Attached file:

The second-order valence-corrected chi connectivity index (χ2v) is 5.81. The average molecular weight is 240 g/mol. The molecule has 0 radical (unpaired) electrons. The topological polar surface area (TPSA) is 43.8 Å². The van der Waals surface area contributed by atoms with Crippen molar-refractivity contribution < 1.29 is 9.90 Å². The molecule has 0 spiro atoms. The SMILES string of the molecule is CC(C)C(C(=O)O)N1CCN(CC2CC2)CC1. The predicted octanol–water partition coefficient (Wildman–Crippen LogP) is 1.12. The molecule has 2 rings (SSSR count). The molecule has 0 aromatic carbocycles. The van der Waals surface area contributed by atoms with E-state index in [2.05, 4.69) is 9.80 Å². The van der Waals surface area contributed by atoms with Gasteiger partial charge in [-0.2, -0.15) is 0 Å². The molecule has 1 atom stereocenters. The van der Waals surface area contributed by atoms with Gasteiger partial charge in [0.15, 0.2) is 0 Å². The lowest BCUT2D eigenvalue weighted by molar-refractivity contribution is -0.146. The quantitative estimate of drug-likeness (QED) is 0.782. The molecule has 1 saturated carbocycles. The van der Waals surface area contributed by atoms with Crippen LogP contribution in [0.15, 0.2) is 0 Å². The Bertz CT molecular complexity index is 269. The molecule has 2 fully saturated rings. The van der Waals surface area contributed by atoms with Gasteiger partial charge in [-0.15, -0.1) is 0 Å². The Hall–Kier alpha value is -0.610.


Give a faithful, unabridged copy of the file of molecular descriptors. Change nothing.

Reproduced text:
The second-order valence-corrected chi connectivity index (χ2v) is 5.81. The average molecular weight is 240 g/mol. The molecule has 0 radical (unpaired) electrons. The topological polar surface area (TPSA) is 43.8 Å². The van der Waals surface area contributed by atoms with Crippen molar-refractivity contribution < 1.29 is 9.90 Å². The molecule has 0 spiro atoms. The SMILES string of the molecule is CC(C)C(C(=O)O)N1CCN(CC2CC2)CC1. The predicted octanol–water partition coefficient (Wildman–Crippen LogP) is 1.12. The molecule has 2 rings (SSSR count). The molecule has 0 aromatic carbocycles. The van der Waals surface area contributed by atoms with E-state index in [2.05, 4.69) is 9.80 Å². The van der Waals surface area contributed by atoms with Gasteiger partial charge in [-0.2, -0.15) is 0 Å². The molecule has 1 atom stereocenters. The van der Waals surface area contributed by atoms with Gasteiger partial charge in [0.15, 0.2) is 0 Å². The lowest BCUT2D eigenvalue weighted by molar-refractivity contribution is -0.146. The quantitative estimate of drug-likeness (QED) is 0.782. The molecule has 1 saturated carbocycles. The van der Waals surface area contributed by atoms with Crippen LogP contribution in [0.15, 0.2) is 0 Å². The Bertz CT molecular complexity index is 269. The molecule has 2 fully saturated rings. The van der Waals surface area contributed by atoms with Gasteiger partial charge in [-0.15, -0.1) is 0 Å². The Hall–Kier alpha value is -0.610.